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“I’m thinking the chanterelles are probably up, now that we’ve had our first good rains,” said The Resident Carpenter, tentatively, “Would you be too disappointed if we went mushroom hunting in the mountains instead of Oktoberfest?”

We’d planned to spend Saturday at the Mt. Angel Oktoberfest (though it might be more accurate to call it Septemberfest). Nathan’s European relatives apparently own a giant beer garden in Munich, so he’s always wanted to try Oktoberfest.

At Mt. Angel, Nate would experience Oktoberfest in all its beery glory. I love German food, and since beer tastes like an intriguing mixture of soap, turpentine, and llama spit, frothed in a blender, I’d happily play designated driver. Was he really asking me to give up weinerschnitzel for ‘shrooming in the Oregon forests?

“Start the car while I change clothes,” I ordered. Ten minutes later we were heading for the mountains.

We’d already scouted likely mushroom spots the week before, in the Tillamook State Forest. Sammy Sasquatch the Suburban negotiated the not-roads beautifully, albeit with dings and scratches from the overeager vegetation.

“Mountain pinstriping,” Nathan called it.

Our previous mushrooming adventures had turned up plenty of INedible mushrooms so I wasn’t exactly holding my breath at our prospects. I should have had more faith in The Resident Carpenter.

Here’s how you ‘shroom, RC-style: You drive down the woods-encrusted highway until the trees just barely part, revealing a small dirt road.

Well, not exactly a road, per se; more like a slightly less-forested path. You drive along it until it either dead-ends or something blocks your way, such as the fallen tree in this video. Then you either get out and explore on foot, or you try another road.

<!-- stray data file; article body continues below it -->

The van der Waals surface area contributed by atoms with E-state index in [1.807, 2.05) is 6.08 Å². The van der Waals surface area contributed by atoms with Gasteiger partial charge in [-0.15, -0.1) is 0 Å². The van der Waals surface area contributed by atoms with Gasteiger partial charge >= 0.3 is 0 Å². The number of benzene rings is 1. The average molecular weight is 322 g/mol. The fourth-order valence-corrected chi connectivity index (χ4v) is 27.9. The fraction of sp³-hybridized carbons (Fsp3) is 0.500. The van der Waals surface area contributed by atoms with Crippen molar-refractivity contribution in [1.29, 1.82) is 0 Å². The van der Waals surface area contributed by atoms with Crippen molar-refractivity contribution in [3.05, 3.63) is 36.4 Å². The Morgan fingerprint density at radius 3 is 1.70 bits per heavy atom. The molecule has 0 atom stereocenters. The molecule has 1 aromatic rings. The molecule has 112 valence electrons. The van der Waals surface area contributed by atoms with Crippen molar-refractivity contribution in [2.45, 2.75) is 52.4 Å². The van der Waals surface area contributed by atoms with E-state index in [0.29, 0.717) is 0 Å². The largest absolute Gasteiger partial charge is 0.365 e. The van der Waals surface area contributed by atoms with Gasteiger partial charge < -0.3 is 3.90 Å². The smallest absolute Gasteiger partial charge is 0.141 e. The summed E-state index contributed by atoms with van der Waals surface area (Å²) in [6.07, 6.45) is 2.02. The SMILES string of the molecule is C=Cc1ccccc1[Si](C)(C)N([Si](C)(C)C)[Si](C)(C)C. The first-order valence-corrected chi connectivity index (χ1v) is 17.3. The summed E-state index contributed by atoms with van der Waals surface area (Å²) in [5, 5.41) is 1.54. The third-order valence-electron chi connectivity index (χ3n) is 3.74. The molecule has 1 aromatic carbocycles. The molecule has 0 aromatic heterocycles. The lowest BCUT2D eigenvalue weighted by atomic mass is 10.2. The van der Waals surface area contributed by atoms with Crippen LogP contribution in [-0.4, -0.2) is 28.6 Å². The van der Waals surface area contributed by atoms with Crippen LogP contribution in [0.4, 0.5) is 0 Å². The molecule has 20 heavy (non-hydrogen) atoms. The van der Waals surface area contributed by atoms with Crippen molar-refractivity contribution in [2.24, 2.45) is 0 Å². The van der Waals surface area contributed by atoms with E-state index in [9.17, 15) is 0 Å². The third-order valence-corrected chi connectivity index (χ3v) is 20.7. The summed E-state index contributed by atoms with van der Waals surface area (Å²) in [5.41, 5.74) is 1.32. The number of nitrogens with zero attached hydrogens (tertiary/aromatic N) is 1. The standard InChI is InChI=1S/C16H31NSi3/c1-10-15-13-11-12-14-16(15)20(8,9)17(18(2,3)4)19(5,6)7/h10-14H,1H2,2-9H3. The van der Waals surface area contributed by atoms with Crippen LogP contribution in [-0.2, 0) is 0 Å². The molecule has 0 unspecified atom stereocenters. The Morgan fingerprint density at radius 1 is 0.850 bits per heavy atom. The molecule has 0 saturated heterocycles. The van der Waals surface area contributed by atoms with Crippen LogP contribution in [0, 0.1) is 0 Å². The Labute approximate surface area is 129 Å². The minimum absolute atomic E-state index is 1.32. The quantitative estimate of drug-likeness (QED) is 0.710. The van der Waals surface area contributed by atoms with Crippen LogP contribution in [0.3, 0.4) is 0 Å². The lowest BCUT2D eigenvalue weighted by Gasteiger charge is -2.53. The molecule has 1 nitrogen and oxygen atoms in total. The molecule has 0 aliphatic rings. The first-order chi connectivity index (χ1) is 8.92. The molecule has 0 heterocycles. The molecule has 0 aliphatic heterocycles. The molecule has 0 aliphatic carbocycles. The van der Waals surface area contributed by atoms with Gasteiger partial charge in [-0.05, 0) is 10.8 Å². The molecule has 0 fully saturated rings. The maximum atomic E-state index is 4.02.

You drive slowly down the path, eyes peeled, looking for the not-incredibly-telltale signs of mycelia fruiting. Chanterelles are a gorgeous saffron yellow, and if you arrive at just the right early autumnal moment, they’ll shine like beacons through the brown and green of the forest floor. Try it a week later, and the chanterelles will compete for your attention with leaves turned gold, red, and orange.

You keep doing that, turning off one path and then another. When you spot that telltale golden glow, you yell, “THERE!!!!”

The RC stops the Suburban and leaps from the car, taking off into the forest. I grab my trekking poles and camera, and follow. “FOUND ONE!!” and soon we’re grunnying in the loamy forest floor, excavating mushrooms.

Picking chanterelles; if you look closely, you can see them peeking out through the forest loam

We did that a lot. Chanterelles quickly filled up my French market basket. Twice. Nathan estimated we found between 20 and 25 POUNDS of those deliciously fungal nuggets of joy.

It was hard work, but I was too riveted to the scenery to notice. We climbed over nurse logs sprouting new trees from the decaying wood, traced small creeks back to waterfalls, listened as chipmunks, hawks, frogs, and squirrels warned us off their nests.

Nathan captured this little fellow for a closer look: Pink and purple!

Moss and fern covered everything, bathing the forest in an emerald glow. The sun broke through at intervals, sending shafts of light like some wizardly beacon. It was enchanting.

Occasionally I noticed piles of what looked like blackened, decayed dates, plopped down by the side of the road. I pointed one out to Nathan. “So that’s what, bear poop?” I joked.

“You’re right!” said The RC approvingly, apparently impressed by my scatalogical insight. He poked at the pile, turned over a bright red lump. “See the undigested meat?”

Meat? Uhm…whatever happened to bears eating honey and berries? “Are you sure a bear did that?” I asked doubtfully, “I mean, bears are BIG. My cats make bigger…”

“Well, they don’t just sit down and do all their business at once, they kind of do it as they go along,” he explained, “It’s like bears have permanent IBS.”

See? This is why you hang out with The Resident Carpenter, to hear those once-in-a-lifetime explanations of stuff you never, ever thought would come up in a conversation.

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“Cynthia! You’ve gotta see this! Holy goodness, there are a LOT of chanterelles up here!”